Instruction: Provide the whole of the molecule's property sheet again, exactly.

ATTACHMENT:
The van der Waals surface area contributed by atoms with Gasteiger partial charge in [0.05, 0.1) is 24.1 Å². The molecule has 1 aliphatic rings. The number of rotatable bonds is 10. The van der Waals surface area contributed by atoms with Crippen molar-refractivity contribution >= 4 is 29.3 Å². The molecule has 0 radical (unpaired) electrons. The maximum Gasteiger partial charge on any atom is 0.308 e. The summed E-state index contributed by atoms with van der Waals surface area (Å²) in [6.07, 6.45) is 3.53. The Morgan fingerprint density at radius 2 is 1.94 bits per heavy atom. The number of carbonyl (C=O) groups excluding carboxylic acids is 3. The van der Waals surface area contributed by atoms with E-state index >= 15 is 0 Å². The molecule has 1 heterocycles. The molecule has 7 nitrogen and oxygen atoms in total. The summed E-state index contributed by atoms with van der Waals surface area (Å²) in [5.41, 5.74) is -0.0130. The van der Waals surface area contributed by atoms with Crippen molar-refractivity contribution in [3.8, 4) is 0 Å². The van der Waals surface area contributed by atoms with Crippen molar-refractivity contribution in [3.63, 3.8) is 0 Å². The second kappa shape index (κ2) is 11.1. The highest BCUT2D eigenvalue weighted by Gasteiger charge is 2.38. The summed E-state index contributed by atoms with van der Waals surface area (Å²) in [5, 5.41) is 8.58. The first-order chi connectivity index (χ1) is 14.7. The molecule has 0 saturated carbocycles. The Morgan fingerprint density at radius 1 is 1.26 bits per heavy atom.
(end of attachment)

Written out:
The van der Waals surface area contributed by atoms with Gasteiger partial charge in [0.05, 0.1) is 24.1 Å². The molecule has 1 aliphatic rings. The number of rotatable bonds is 10. The van der Waals surface area contributed by atoms with Crippen molar-refractivity contribution >= 4 is 29.3 Å². The molecule has 0 radical (unpaired) electrons. The maximum Gasteiger partial charge on any atom is 0.308 e. The summed E-state index contributed by atoms with van der Waals surface area (Å²) in [6.07, 6.45) is 3.53. The Morgan fingerprint density at radius 2 is 1.94 bits per heavy atom. The number of carbonyl (C=O) groups excluding carboxylic acids is 3. The van der Waals surface area contributed by atoms with E-state index >= 15 is 0 Å². The molecule has 1 heterocycles. The molecule has 7 nitrogen and oxygen atoms in total. The summed E-state index contributed by atoms with van der Waals surface area (Å²) in [5.41, 5.74) is -0.0130. The van der Waals surface area contributed by atoms with Crippen molar-refractivity contribution in [3.8, 4) is 0 Å². The van der Waals surface area contributed by atoms with Crippen molar-refractivity contribution in [3.63, 3.8) is 0 Å². The second kappa shape index (κ2) is 11.1. The highest BCUT2D eigenvalue weighted by Gasteiger charge is 2.38. The summed E-state index contributed by atoms with van der Waals surface area (Å²) in [5, 5.41) is 8.58. The first-order chi connectivity index (χ1) is 14.7. The molecule has 0 saturated carbocycles. The Morgan fingerprint density at radius 1 is 1.26 bits per heavy atom.